He tied Johnson as the leading ace in the European Theater of Operations on June 27 (passing Eddie Rickenbacker's record from World War I in the process), and on July 5, 1944, became America's leading ace in the ETO, with his score of 28 destroyed matching the total at the time of confirmed victories of the Pacific Theatre's top American ace, Richard Bong.
    More Details Hide Details This total was never surpassed by any U.S. pilot fighting the Luftwaffe.
    In April 1944, the 56th FG moved to RAF Boxted and Gabreski was promoted to lieutenant colonel.
    More Details Hide Details He resumed command of the 61st FS when its commander was transferred to VIII FC headquarters. On May 22, Gabreski shot down three Fw 190s over a Luftwaffe airfield in northwest Germany.
    In February 1944, Gabreski brought into the 56th two Polish pilots who had flown with him in 1943 while serving with the RAF, including future USAAF ace Squadron Leader Boleslaw "Mike" Gladych.
    More Details Hide Details With Gabreski's support and to ease a shortage of experienced pilots caused by many veterans reaching the completion of their tours, the 61st FS in April accepted five other Polish Air Force pilots into the squadron as the "Polish Flight". Gabreski's victory total steadily climbed through the winter of 1943-44. By March 27, he had 18 victory credits and had six multiple-kill missions to rank third in the "ace race" that had developed within VIII Fighter Command. He downed only one more aircraft in the next two months, during which time the two pilots ahead of him (Majors Robert S. Johnson and Walker M. Mahurin, also of the 56th FG) were sent home.
    When Zemke resumed command on January 19, 1944, Gabreski relinquished command of the 61st FS.
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  • 1943
    Age 24
    The President of the United States of America, authorized by Act of Congress, July 9, 1918, takes pleasure in presenting the Distinguished Service Cross to Major (Air Corps), Francis Stanley Gabreski, United States Army Air Forces, for extraordinary heroism in connection with military operations against an armed enemy while serving as Pilot of a P-47 Fighter Airplane in the 61st Fighter Squadron, 56th Fighter Group, EIGHTH Air force, in aerial combat against enemy forces on 26 November 1943, in the European Theater of Operations.
    More Details Hide Details On this date, Colonel Gabreski led a flight of 47 fighters on a bomber escort mission to targets near Oldenburg, Germany. With complete disregard for the danger involved, Colonel Gabreski led his flight into protected covering fighters. He personally attacked and destroyed the leading enemy aircraft and, despite damage sustained by his airplane from contact with falling pieces of the disintegrating enemy plane, sought out and destroyed another enemy fighter before returning to join his flight for further escort of the bombers. Colonel Gabreski's outstanding and spirited aggressiveness and his heroic disregard for his personal safety in the face of superior enemy forces were an inspiration to his fellow pilots and reflect highest credit upon himself and the Armed Forces of the United States.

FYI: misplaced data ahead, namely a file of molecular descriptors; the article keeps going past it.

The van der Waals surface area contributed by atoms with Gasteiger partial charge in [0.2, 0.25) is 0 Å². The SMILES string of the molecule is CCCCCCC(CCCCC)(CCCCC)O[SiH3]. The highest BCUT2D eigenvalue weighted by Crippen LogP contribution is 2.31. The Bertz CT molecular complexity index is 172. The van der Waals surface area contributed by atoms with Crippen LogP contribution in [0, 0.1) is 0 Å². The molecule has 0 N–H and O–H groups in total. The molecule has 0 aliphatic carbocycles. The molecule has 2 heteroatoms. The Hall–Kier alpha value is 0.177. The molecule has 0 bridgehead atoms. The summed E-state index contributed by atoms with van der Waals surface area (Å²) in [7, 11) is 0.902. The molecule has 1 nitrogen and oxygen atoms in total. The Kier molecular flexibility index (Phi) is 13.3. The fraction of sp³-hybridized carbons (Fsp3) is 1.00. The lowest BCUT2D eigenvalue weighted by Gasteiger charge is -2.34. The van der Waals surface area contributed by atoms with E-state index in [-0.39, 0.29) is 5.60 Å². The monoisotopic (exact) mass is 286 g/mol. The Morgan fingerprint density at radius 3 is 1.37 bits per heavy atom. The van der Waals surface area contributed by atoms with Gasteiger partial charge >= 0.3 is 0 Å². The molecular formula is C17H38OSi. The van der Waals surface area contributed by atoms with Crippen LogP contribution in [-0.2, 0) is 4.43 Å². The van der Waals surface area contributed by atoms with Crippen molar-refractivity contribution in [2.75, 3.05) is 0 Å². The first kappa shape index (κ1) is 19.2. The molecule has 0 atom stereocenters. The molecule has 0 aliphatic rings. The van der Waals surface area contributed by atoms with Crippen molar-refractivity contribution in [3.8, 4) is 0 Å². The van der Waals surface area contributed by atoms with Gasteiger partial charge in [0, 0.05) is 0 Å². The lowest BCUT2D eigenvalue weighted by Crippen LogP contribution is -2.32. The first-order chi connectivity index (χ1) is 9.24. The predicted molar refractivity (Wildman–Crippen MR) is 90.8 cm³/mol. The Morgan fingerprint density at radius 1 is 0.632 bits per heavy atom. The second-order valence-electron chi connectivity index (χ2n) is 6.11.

In November 1943, the group commander of the 56th, Colonel Hubert Zemke, was replaced in command for two months by Colonel Robert Landry, a staff officer at VIII FC.
    More Details Hide Details Because of Landry's inexperience, combat missions of the 56th were alternately led by deputy commander Lieutenant Colonel David C. Schilling and Gabreski, who acted as deputy group operations officer.
    This ill will was soon exacerbated when both of these men were lost in combat on June 26 and did not subside until he recorded his first credited kill: an Fw 190 near Dreux, France, on August 24, 1943.
    More Details Hide Details His first kill presaged criticism that followed him throughout his combat career, when his wingmen complained that his attack had been too hastily conducted to allow them to also engage. On November 26, 1943, the 56th FG was assigned to cover the withdrawal of Boeing B-17 Flying Fortress bombers that had bombed Bremen, Germany. The P-47s arrived to find the bombers under heavy attack near Oldenburg and dived into the fray. Gabreski recorded his fourth and fifth kills to become an ace, but had a close brush with death on December 11, when a 20 mm (.79 in) cannon shell lodged in his engine without exploding, destroying its turbocharger. Low on fuel and ammunition, Gabreski outmaneuvered a Bf 109 until it succeeded in placing a burst of fire into his P-47, disabling the engine. Gabreski stayed in the airplane, however, until it restarted at a lower altitude, where the turbocharger was not needed.